- The tide flow is key for picking WHEN to fish.
- The place WHERE to fish can change from day-to-day. Newly formed sandbars and emerging weed flats hold both – baitfish and predators.
- Fish often hold to the current boundaries- FIND them, find the feeding fish
By Forrest Fisher
There is nothing so fun as going fishing with friends when the fish are biting! When chilling inshore winter waters begin to transition to their annual warming trend in spring, coastal species of many saltwater varieties take note. On the incoming tide, it’s feeding time!
Fishing near Sanibel Island and Fort Myers, a slow boat ride at low tide with polarized sunglasses will often reveal newly-formed grass flats and sandbars. Holding hotspots for baitfish and predator species know that. The island and beach areas are constantly changing with winter wind and the related current flow changes. As March begins, new grass is growing on the flats, and that draws even more baitfish.
We were rigged with lightweight jigs targeting Pompano on this day. Add a 7-ft medium-action spinning rod, 30-series open-face reel filled with 15-20 pound braid, and a short 3-ft length of 30-pound fluorocarbon leader – we were set for inshore fishing magic of any sort. The new YoZuri TopKnot Fluorocarbon leader has proven it is tough and abrasion resistant, and it’s essentially invisible to the fish.
With the Sanibel Lighthouse in the near distance, our drift started in just 2-feet of water. We were within casting distance of small slots and caverned hollows in the sand where the water looked about 3-5 feet deep. The water was crystal clear.
Dan dropped the bow motor down and kept the boat angled. All four of us would have a primetime chance to cast alongside the depth break line and into the swift current edge occurring with the onrushing tide. We could hear beachgoers enjoying the clear water and warm sand in the far distance.
Shelley took the first cast, and before the lure went 5-feet, she smiled and said, there’s a fish! Using a ¼ ounce silly jig with a little sparkle fly that Dan had added to the rig, we all watched as the rod bend seemed to dance to the music from the beach. A minute later, Shelley was smiling with an ear-to-ear grin as she brought aboard a 2-foot long Ladyfish. “Oops, guess they’re here too! They’re fun to catch!” She unhooked and released the fish that many consider an excellent baitfish for other saltwater species.
A minute or two later, Dan hooked a beautiful speckled trout of about 25-inches. We were releasing all the fish today, except for Pompano, the one legal species we had planned to keep for the day.
In the next hour, among the four of us, including my better half, Rose, we had caught 18 fish among five species, but no Pompano yet. A local expert, Dan whispered in his ever-humble voice that we might have to move out just a bit, but not too far – a few hundred yards or so, to find the Pomp’s. Finding a similar bottom area with subtle drop-offs that went from 4 to 7 feet along several sandbars, we started a new drift. In the next hour working that area, we caught another 20 fish. Among these were Spanish Mackerel, Jack Crevalle, Speckled Trout, Lizardfish, two different species of Blowfish, and, yes, Pompano.
Dan was casting a ½ ounce chartreuse color jig, Rose was using a 3/8 ounce in solid pink, Shelley was tossing a ¼ ounce in pink/white, I had a two-tone chartreuse/white jig in the 3/8 ounce size. We all caught fish. Rose said, “I’ve never seen so many fish caught in such a short time! This is fun,” and grinning while she added a new whining joke-tone, “But now I’m getting sore arms.” We all laughed. Shelley said, “That means this has been a great trip!” Dan said, “Well, it’s almost noon, about time to head back. Is everybody up for one more pass?” Indeed, we were.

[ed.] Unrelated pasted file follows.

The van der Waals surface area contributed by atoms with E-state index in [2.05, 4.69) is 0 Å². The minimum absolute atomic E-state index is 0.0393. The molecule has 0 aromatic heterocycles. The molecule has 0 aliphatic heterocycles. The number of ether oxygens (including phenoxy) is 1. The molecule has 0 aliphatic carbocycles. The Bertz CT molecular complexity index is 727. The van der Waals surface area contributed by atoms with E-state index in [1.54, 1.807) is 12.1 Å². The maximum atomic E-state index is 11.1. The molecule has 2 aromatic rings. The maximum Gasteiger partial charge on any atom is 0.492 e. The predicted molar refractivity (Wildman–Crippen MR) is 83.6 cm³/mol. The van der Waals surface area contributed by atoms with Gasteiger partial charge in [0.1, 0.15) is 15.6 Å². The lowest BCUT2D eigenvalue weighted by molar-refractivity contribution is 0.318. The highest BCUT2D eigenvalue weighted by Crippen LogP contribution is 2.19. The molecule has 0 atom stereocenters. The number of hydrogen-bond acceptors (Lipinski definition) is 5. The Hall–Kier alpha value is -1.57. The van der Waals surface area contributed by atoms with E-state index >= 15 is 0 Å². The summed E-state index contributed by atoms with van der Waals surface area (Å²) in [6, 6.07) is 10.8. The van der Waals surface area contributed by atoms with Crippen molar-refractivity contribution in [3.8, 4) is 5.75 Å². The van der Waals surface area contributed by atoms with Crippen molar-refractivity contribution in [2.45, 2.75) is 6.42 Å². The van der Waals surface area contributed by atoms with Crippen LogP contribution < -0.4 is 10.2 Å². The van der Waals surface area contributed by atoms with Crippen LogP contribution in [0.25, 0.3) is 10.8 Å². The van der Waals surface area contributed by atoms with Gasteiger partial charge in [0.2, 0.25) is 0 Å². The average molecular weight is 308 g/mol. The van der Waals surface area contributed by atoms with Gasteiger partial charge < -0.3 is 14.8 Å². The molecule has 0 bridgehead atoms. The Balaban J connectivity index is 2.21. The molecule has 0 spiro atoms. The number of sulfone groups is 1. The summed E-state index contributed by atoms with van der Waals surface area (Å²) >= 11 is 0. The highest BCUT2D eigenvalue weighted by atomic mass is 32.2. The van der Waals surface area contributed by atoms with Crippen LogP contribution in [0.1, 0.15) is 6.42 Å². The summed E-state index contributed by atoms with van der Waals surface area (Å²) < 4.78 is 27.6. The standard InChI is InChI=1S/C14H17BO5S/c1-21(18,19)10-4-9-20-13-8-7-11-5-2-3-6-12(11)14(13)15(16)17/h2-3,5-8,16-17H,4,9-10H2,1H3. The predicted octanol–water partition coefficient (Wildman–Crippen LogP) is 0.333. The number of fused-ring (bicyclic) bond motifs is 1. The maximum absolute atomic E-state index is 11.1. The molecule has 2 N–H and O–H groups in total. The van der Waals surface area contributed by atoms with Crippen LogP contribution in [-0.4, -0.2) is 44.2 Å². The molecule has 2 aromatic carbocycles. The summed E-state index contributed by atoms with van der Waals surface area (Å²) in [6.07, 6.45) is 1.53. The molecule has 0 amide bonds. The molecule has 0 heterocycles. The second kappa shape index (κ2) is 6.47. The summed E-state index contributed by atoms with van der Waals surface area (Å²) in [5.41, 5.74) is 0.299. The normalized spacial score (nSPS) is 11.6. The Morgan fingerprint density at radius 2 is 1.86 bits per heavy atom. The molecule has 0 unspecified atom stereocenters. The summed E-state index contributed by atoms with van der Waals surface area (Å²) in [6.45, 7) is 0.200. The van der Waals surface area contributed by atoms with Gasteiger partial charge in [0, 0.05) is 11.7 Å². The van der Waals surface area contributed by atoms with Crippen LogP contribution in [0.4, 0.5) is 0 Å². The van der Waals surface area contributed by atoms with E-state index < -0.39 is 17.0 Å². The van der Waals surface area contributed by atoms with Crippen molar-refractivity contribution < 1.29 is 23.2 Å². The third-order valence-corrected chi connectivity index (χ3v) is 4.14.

Shelley’s pink/white jig was the hot bait for the day, including for the Pompano. Her finesse method allowed the lure to sink slowly to the bottom of the deeper edge areas, then flipping her rod quickly upright about 1-foot or so, in vertical jig motion, then reeling in a few feet of line to let the jig drop again and repeating the action all the way to the boat.
The lightweight braid allowed for long-distance casting, and the heavy-duty leader allowed for surprising durability as we caught fish after fish. It was a blast!
Inland waterway charter fishing trips are not expensive here in Lee County, Florida. We had used lightweight lures, fishing specifically for the sight-feeding Pompano. Still, we had also caught so many other species – that is a testament to the clean waters found here. On one drift, we were treated to watch surface-feeding Tarpon – that happened on two separate occasions with two different fish. It was amazing. Such big fish! Then on another pass, a 10-foot long Manatee came in, swimming right under and alongside the boat in the shallow water we were fishing. That was another thrill!
Fishing, sunshine, clear-clean water, giant Tarpon, Manatee, beach sounds of fun in the distance. Sound good? It was! If you’re looking for a place to stay, a guide to fish with, or a pristine beach to visit for the fun of finding the treasure of seashells and fossilized shark teeth, check this link: https://www.fortmyers-sanibel.com/order-travelers-guide, or call toll-free, 1-800-237-6444. Ask for their free guidebook. The pictures in it are amazing.
Invite yourself and your family to this party.